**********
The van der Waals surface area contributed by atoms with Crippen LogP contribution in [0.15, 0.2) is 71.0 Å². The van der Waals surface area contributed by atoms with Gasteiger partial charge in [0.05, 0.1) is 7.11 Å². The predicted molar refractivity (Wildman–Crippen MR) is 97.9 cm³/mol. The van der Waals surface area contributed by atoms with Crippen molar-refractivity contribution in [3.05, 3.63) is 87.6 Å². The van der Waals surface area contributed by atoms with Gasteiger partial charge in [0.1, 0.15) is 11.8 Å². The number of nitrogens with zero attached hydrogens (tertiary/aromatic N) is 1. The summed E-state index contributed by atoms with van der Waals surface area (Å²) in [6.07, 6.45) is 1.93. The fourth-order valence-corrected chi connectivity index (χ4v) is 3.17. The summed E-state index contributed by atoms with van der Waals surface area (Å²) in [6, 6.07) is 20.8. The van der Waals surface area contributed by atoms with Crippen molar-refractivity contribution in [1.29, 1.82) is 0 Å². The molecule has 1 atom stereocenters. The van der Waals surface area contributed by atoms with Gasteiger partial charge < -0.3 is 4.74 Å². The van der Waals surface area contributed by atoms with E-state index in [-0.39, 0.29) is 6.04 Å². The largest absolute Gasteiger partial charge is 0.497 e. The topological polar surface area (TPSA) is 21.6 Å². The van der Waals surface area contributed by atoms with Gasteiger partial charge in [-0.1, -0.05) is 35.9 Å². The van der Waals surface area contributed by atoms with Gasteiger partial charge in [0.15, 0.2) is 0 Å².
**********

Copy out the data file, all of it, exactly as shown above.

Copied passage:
The van der Waals surface area contributed by atoms with Crippen LogP contribution in [0.15, 0.2) is 71.0 Å². The van der Waals surface area contributed by atoms with Gasteiger partial charge in [0.05, 0.1) is 7.11 Å². The predicted molar refractivity (Wildman–Crippen MR) is 97.9 cm³/mol. The van der Waals surface area contributed by atoms with Crippen molar-refractivity contribution in [3.05, 3.63) is 87.6 Å². The van der Waals surface area contributed by atoms with Gasteiger partial charge in [0.1, 0.15) is 11.8 Å². The number of nitrogens with zero attached hydrogens (tertiary/aromatic N) is 1. The summed E-state index contributed by atoms with van der Waals surface area (Å²) in [6.07, 6.45) is 1.93. The fourth-order valence-corrected chi connectivity index (χ4v) is 3.17. The summed E-state index contributed by atoms with van der Waals surface area (Å²) in [6, 6.07) is 20.8. The van der Waals surface area contributed by atoms with Crippen molar-refractivity contribution in [1.29, 1.82) is 0 Å². The molecule has 1 atom stereocenters. The van der Waals surface area contributed by atoms with Gasteiger partial charge < -0.3 is 4.74 Å². The van der Waals surface area contributed by atoms with E-state index in [-0.39, 0.29) is 6.04 Å². The largest absolute Gasteiger partial charge is 0.497 e. The topological polar surface area (TPSA) is 21.6 Å². The van der Waals surface area contributed by atoms with Gasteiger partial charge in [-0.1, -0.05) is 35.9 Å². The van der Waals surface area contributed by atoms with Gasteiger partial charge in [0.15, 0.2) is 0 Å².